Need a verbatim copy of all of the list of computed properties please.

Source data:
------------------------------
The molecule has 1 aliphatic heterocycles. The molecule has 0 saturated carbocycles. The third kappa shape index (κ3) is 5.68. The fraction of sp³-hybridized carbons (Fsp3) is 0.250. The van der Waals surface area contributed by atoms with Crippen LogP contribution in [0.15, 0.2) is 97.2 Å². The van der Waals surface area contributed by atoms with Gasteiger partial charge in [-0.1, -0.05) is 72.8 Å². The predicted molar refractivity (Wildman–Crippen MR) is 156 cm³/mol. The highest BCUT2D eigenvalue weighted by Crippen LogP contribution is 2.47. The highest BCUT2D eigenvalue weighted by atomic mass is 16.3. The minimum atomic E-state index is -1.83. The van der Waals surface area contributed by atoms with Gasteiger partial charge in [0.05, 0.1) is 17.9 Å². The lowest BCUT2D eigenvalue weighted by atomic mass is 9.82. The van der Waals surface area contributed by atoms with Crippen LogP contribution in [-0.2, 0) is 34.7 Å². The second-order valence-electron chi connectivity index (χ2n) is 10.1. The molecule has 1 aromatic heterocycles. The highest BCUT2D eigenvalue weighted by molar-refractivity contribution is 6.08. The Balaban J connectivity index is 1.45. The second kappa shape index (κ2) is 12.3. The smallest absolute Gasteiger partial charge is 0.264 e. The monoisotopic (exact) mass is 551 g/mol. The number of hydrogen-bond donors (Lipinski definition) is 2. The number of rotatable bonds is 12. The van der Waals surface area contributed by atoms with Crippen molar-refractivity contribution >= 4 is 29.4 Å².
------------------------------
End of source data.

The molecule has 1 aliphatic heterocycles. The molecule has 0 saturated carbocycles. The third kappa shape index (κ3) is 5.68. The fraction of sp³-hybridized carbons (Fsp3) is 0.250. The van der Waals surface area contributed by atoms with Crippen LogP contribution in [0.15, 0.2) is 97.2 Å². The van der Waals surface area contributed by atoms with Gasteiger partial charge in [-0.1, -0.05) is 72.8 Å². The predicted molar refractivity (Wildman–Crippen MR) is 156 cm³/mol. The highest BCUT2D eigenvalue weighted by Crippen LogP contribution is 2.47. The highest BCUT2D eigenvalue weighted by atomic mass is 16.3. The minimum atomic E-state index is -1.83. The van der Waals surface area contributed by atoms with Gasteiger partial charge in [0.05, 0.1) is 17.9 Å². The lowest BCUT2D eigenvalue weighted by atomic mass is 9.82. The van der Waals surface area contributed by atoms with Crippen LogP contribution in [-0.2, 0) is 34.7 Å². The second-order valence-electron chi connectivity index (χ2n) is 10.1. The molecule has 1 aromatic heterocycles. The highest BCUT2D eigenvalue weighted by molar-refractivity contribution is 6.08. The Balaban J connectivity index is 1.45. The second kappa shape index (κ2) is 12.3. The smallest absolute Gasteiger partial charge is 0.264 e. The monoisotopic (exact) mass is 551 g/mol. The number of hydrogen-bond donors (Lipinski definition) is 2. The number of rotatable bonds is 12. The van der Waals surface area contributed by atoms with Crippen molar-refractivity contribution >= 4 is 29.4 Å².